The present study provides evidence that the NMDAR in the LC is predominantly composed of a combination of NR1 and NR2C subunits. In contrast to the LC, three subunits investigated from NR2 family (NR2A, NR2B, and NR2C) were detected in the hippocampus. Hippocampal tissue was chosen as a reference region based on abundant evidence demonstrating prominent expression of NR2A and NR2B subunits. In contrast to the hippocampus, LC tissue (in equal amounts of protein as hippocampal samples) displayed a very weak, almost undetectable, expression of NR2A and NR2B subunits. Hence, it seems reasonable to conclude that NR2A and NR2B subunits are much less abundant in the LC than in the hippocampus. Moreover, the present study demonstrates that the amount of NR1 protein was normal in both the LC and cerebellum of depressed subjects. However, the amount of NR2C subunit was significantly elevated in the LC and modestly higher in the cerebellum of depressed subjects relative to the carefully matched control subjects lacking a major psychiatric diagnosis.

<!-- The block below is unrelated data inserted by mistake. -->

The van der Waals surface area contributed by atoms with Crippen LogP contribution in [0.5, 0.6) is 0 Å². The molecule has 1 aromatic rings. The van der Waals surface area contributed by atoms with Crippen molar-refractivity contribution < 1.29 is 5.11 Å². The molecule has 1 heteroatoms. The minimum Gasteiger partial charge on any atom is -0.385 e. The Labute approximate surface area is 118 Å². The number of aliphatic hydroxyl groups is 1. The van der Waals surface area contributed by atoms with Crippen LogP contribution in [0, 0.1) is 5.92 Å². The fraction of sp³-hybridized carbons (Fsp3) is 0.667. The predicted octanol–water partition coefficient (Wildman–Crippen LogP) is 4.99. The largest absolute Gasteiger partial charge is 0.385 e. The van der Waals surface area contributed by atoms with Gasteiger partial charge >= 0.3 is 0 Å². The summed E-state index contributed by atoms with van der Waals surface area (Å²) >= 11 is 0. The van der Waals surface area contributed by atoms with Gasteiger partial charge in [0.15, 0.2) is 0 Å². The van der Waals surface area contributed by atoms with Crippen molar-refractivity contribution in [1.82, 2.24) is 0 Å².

The present data confirms that NR1 is a key abundant subunit and that it apparently coassembles with specific subunits from NR2 family depending on the brain region. These findings are consistent with in situ hybridization studies showing expression of the mRNA encoding NR1 subunit in human brain stem nuclei. Of the NR2 family, only NR2C was found to be expressed in these nuclei, including the LC (Rigby et al, 1996). Additionally, Allgaier et al (2001) demonstrated expression of NR2C mRNA by the majority of rat LC cells examined by single-cell RT-PCR analysis. The functional significance of this unique NR1/NR2C assembly is not understood at present and further studies are needed to elucidate its physiological relevance in the human LC. However, based on the previous observations, recombinant NR1/2C receptors have a lower current amplitude, shorter open time, smaller single conductance, and reduced sensitivity to Mg2+ than other subunit assemblies (Daggett et al, 1998; Ishii et al, 1993; Kutsuwada et al, 1992; Laurie and Seeburg, 1994; Monyer et al, 1994).